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I am trying to design a guest wifi network for my existing network, but I'm unsure how to secure the guest wifi access point from the parent network, when the access point is contained within the parent network.

I've tried searching this, but I'm just getting results from consumer hardware that says "click this config" and typically assumes the main router is the wifi access point itself too, making logical segregation a lot easier.

              +----------+
              | Internet |
              +----+-----+
                   |
                   |
           +-------+------+
           | Linux Router |   10.0.0.0/24
+----------+              +--------------+
|          |   10.0.0.1   |              |
|          +-------+------+              |
|         Device A - 10.0.0.5            |
|                                        |
| Linux Guest Wifi Router - 10.0.0.200   |
|       +                                |
|       |                                |
+----------------------------------------+
        |
        |
        |   Guest Subnet 10.0.1.0/24
   +----+--------------------------+
   |                               |
   |  Guest Device X - 10.0.1.5    |
   |                               |
   +-------------------------------+

The main router is a dual NIC (ext/int) linux box (Debian 7 with iptables) and nothing more. The guest wifi access point is going to be a rasp PI I'm ordering, and I'm assuming that the necessary configuration will be contained on the guest wifi box.

But I'm unsure how to configure iptables(nftables?) on the PI to ensure the parent network is inaccessible except to route through to the internet.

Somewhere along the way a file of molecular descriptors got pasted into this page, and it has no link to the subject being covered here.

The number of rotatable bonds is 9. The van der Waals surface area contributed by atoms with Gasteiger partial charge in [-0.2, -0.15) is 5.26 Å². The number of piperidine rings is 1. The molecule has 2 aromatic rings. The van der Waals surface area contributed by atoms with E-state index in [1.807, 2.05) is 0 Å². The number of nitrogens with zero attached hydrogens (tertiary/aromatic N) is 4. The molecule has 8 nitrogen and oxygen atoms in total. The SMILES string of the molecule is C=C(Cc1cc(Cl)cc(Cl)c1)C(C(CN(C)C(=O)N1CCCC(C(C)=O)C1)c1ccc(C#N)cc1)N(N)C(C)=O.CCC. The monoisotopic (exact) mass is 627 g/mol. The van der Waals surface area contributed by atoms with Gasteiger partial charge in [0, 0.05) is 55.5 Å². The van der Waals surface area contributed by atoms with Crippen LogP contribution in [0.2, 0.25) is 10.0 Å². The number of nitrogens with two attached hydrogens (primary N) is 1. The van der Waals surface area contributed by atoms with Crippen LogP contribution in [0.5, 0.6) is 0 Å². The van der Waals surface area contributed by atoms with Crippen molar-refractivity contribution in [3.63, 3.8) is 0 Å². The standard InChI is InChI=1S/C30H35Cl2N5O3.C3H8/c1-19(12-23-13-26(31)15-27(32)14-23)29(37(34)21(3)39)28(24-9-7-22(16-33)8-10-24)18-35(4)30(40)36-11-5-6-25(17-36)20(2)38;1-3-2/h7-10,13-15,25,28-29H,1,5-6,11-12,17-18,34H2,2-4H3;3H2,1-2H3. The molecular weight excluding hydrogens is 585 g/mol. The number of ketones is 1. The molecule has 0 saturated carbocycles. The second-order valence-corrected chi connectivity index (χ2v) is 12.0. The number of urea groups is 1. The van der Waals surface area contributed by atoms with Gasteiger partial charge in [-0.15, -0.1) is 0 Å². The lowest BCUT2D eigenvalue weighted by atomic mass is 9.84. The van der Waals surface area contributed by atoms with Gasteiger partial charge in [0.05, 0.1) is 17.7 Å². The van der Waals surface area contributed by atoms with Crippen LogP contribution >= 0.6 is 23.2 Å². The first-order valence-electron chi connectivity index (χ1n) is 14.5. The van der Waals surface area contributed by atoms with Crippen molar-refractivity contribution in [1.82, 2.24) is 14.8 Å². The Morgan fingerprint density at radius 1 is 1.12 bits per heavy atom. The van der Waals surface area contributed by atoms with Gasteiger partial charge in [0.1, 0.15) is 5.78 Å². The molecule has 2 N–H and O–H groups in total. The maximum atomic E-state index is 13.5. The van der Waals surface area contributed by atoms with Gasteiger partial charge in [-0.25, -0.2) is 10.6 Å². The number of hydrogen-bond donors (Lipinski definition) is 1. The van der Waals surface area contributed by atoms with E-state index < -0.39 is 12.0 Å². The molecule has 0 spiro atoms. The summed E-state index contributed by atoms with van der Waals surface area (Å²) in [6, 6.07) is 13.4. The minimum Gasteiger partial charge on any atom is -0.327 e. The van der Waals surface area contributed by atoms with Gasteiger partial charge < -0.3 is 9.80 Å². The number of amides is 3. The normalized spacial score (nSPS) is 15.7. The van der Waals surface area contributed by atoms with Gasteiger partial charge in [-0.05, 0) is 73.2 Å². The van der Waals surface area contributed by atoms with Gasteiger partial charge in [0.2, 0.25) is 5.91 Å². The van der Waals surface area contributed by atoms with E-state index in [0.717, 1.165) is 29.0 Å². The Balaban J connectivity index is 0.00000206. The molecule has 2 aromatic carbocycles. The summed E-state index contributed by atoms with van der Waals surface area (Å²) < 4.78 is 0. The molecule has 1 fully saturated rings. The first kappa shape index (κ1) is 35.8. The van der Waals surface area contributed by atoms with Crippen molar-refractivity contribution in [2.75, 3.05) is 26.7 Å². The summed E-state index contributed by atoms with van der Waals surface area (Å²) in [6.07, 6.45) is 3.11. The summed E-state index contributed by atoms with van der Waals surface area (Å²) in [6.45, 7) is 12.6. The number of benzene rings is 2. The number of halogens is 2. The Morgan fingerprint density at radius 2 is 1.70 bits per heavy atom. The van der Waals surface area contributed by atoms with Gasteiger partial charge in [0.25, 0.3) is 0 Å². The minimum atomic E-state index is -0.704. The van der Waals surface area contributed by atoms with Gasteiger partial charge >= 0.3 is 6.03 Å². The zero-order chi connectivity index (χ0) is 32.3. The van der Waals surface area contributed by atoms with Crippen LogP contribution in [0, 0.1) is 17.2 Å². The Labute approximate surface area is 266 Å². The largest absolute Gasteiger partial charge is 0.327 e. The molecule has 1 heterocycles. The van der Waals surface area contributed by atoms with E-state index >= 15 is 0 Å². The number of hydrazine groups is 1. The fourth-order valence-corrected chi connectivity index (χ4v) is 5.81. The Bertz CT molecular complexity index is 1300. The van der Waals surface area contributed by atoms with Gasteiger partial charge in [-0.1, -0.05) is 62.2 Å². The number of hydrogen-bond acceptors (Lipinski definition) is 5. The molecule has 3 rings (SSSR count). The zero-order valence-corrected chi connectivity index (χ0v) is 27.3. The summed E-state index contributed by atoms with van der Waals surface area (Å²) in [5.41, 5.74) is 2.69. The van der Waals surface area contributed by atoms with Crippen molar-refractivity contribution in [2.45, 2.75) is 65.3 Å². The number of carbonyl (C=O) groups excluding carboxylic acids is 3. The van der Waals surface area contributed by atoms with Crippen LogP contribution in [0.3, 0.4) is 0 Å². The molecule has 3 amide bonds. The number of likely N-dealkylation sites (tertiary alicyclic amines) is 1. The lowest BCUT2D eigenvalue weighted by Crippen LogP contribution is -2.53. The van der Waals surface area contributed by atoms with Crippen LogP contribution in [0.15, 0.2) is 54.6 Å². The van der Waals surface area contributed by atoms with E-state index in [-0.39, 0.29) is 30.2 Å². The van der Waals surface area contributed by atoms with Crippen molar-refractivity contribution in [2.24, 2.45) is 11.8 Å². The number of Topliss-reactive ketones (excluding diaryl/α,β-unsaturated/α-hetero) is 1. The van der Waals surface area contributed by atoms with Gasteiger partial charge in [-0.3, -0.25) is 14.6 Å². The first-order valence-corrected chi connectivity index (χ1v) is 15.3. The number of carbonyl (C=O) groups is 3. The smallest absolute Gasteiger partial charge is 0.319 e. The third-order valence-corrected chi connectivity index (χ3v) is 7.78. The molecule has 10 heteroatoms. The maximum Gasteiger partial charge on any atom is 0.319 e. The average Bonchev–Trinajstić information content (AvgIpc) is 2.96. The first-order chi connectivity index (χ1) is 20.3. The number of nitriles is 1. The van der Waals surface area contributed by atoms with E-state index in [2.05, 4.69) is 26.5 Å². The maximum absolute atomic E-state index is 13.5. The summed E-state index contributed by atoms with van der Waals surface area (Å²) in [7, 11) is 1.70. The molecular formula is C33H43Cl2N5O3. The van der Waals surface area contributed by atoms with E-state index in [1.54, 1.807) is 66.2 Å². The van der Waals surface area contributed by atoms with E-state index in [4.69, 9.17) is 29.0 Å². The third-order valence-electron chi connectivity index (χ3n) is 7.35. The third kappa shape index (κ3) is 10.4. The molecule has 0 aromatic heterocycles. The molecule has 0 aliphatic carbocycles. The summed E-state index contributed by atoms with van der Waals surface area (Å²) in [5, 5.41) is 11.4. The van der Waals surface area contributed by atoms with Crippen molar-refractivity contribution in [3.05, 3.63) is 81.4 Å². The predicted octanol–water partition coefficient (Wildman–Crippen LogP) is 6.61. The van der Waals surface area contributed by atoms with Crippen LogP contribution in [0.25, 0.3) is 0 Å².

• How does "Guest Device X" get to the Main Router Gateway (10.0.0.1) while being denied access to Device A (10.0.0.5).
  • How do I know that the main router isn't going to send any request for 10.0.0.5 back onto the 10.0.0.0/24 subnet? Will I need to setup iptables on the main router to work in tandem with the wifi router?

Desired results from 10.0.1.5:

  • $ ping 10.0.0.5 - Destination unreachable / No Route to host etc.
  • $ ping 8.8.8.8 - OK
  • $ ping 10.0.0.1 - (assuming OK?)
  • $ ping 10.0.0.200 - Unknown?

Discussion for alternate potential solution below:

This would make things look like this:

Internet
  |
Linux Router
(eth1 10.0.0.1) (eth1:1 10.0.1.1)
  |                  |
Reg Network        Guest Wifi Router (10.0.1.2)
    (DHCP)           |
                   Guest Device (10.0.?.?)

So I'm not sure about a few things at this point

  1. How do I setup the routing table of the main router prevent traffic from 10.0.1.1 to 10.0.0.0/24 subnet? Or is this an iptables rule on the main router at this point? I'm not sure I'm seeing how this is different from having the guest wifi router on 10.0.0.0/24 since the main router would still be able to route to other devices on that network?)
  2. I'm assuming the guest wifi router would need a DHCP server for the guest devices. But would the guest devices use the 10.0.1.0/24 subnet with 10.0.1.1 as the gateway, or would I setup another subnet 10.0.2.0/24 for guest devices?
  • 2
    The better way to do this is put the guest network outside the private network. Failing that, the guest WiFi router should only forward packets to its default gateway and drop any attempts to communicate with other nodes on the 10.0.0.0/24 subnetwork. – Twisty Impersonator Apr 3 '18 at 2:44
  • guest wifi contained within is the key requirement, I can't have it outside or this would be a solved issue. You mention dropping everything going to something else on 10.0.0.0/24, but it's been so long I don't know if the main router would route back to the 10.0.0.0 subnet anyways? – Doug Apr 3 '18 at 2:53
  • why is it a key requirement? Couldn't you add another IP address to the router's LAN interface and make that the WiFi's default route, then ensure your router refuses to route between that subnet and the private one? – Twisty Impersonator Apr 3 '18 at 2:56
  • that sounds reasonable in theory, but I have no idea how to do either of those things, further, I wasn't aware I could "add another IP to a device" (adding info via edits shortly). I'm not sure I understand how I can simply have another IP "ignore" the routing table preventing the traffic from going back into 10.0.0.0/24? The whole issue here is that I cannot find docs to do this use case and help me through since my knowledge is rusty. Can you provide sample configs, route tables and iptable commands? – Doug Apr 3 '18 at 3:26